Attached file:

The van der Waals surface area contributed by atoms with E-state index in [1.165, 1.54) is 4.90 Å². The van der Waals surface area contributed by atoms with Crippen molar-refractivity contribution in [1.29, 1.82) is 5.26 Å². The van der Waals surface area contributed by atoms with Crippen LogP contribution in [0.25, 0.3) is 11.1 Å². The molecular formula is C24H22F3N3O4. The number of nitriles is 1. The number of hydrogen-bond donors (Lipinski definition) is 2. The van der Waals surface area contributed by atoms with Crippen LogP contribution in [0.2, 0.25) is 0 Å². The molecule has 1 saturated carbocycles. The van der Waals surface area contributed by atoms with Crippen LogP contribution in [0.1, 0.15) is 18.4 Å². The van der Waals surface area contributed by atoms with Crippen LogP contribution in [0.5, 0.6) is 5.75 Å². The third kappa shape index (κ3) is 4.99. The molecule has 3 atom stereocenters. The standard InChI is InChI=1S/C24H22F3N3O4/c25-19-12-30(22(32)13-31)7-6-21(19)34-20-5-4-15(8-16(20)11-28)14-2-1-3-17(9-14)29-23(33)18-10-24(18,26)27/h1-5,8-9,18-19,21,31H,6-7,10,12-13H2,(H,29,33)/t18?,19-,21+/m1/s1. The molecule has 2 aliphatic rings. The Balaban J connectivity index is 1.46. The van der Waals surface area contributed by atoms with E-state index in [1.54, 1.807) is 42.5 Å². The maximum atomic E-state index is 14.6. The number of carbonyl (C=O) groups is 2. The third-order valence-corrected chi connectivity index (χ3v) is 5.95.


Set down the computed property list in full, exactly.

The van der Waals surface area contributed by atoms with E-state index in [1.165, 1.54) is 4.90 Å². The van der Waals surface area contributed by atoms with Crippen molar-refractivity contribution in [1.29, 1.82) is 5.26 Å². The van der Waals surface area contributed by atoms with Crippen LogP contribution in [0.25, 0.3) is 11.1 Å². The molecular formula is C24H22F3N3O4. The number of nitriles is 1. The number of hydrogen-bond donors (Lipinski definition) is 2. The van der Waals surface area contributed by atoms with Crippen LogP contribution in [0.2, 0.25) is 0 Å². The molecule has 1 saturated carbocycles. The van der Waals surface area contributed by atoms with Crippen LogP contribution in [0.1, 0.15) is 18.4 Å². The van der Waals surface area contributed by atoms with Crippen LogP contribution in [0.5, 0.6) is 5.75 Å². The third kappa shape index (κ3) is 4.99. The molecule has 3 atom stereocenters. The standard InChI is InChI=1S/C24H22F3N3O4/c25-19-12-30(22(32)13-31)7-6-21(19)34-20-5-4-15(8-16(20)11-28)14-2-1-3-17(9-14)29-23(33)18-10-24(18,26)27/h1-5,8-9,18-19,21,31H,6-7,10,12-13H2,(H,29,33)/t18?,19-,21+/m1/s1. The molecule has 2 aliphatic rings. The Balaban J connectivity index is 1.46. The van der Waals surface area contributed by atoms with E-state index in [1.54, 1.807) is 42.5 Å². The maximum atomic E-state index is 14.6. The number of carbonyl (C=O) groups is 2. The third-order valence-corrected chi connectivity index (χ3v) is 5.95.